The neo-institutionalist trend

Our research demonstrates the diversity of economic and institutional forms in the world, and their coherence, which is specific to each national context.
The idea of a convergence of models (Fukuyama; North, Wallis and Weingast) is today widely contested. Yet the universalist vision remains dominant. It is led by international institutions such as the OECD and World Bank via the dissemination of principles of “good governance” and “best practices”. However, the in-depth comparative studies show that the institutional forms vary from one country to the other – and even between developed Western countries – and that these differences relate to singularities that can be observed over a long period of time.
The neo-institutionalist trend has criticised this universalist approach by showing the diversity of institutional models and their coherence with the history and the collective imagination that are specific to each society. Detailed case studies have been conducted, such as those on the form of capitalism (Fligstein and Freeland), the regulation of railways in the USA, UK and France (Dobbin), and the emergence of paid employment in Germany and the UK (Biernacki). There are, however, too few such studies. Furthermore, the way in which they justify national singularities does not escape from forms of determinism. These analyses more or less relate to a historical (“path dependency”) or cultural determinism, which supposes there are permanent “cultural patterns’’ (Swidler). They establish a link with the cultural repertoires that are specific to each society, but with the risk of considering them as being fixed in the same way as culturalism.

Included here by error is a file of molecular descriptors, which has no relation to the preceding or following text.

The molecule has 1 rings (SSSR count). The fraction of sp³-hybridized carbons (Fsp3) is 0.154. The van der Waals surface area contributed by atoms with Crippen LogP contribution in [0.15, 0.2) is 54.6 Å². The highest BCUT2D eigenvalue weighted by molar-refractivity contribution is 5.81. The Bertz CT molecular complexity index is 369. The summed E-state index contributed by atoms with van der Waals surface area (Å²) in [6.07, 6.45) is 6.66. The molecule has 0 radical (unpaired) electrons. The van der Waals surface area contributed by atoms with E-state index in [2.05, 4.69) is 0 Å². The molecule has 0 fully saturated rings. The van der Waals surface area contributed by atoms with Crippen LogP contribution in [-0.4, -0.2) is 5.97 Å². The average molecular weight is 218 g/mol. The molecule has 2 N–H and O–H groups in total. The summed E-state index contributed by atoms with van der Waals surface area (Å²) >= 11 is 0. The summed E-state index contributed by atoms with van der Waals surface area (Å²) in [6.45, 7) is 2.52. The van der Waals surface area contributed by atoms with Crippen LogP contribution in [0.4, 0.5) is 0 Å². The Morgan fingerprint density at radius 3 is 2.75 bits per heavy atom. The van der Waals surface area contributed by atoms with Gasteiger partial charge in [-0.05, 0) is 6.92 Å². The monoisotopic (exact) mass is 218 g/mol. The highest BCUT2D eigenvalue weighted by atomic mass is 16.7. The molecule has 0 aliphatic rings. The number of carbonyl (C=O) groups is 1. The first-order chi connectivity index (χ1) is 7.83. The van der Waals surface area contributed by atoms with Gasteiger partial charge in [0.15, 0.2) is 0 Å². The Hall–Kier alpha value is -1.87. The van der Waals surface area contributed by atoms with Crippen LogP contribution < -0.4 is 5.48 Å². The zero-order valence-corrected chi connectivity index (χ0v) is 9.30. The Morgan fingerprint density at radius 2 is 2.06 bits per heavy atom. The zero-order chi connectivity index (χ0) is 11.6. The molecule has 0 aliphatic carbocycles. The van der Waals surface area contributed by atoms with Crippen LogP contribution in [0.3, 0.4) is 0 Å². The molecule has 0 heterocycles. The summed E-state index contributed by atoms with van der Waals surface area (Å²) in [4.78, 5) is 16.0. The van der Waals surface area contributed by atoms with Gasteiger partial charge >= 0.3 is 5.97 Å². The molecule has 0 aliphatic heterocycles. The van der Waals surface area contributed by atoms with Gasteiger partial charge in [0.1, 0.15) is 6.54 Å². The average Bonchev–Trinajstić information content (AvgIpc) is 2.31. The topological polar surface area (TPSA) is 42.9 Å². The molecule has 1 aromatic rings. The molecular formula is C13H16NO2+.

At the same time, these authors do not perceive the regularities that go beyond the institutional field studied and crosscut within a national context. Our observations show that there are regularities in each country, which are common to all areas of the economy and relate to underlying reference figures.


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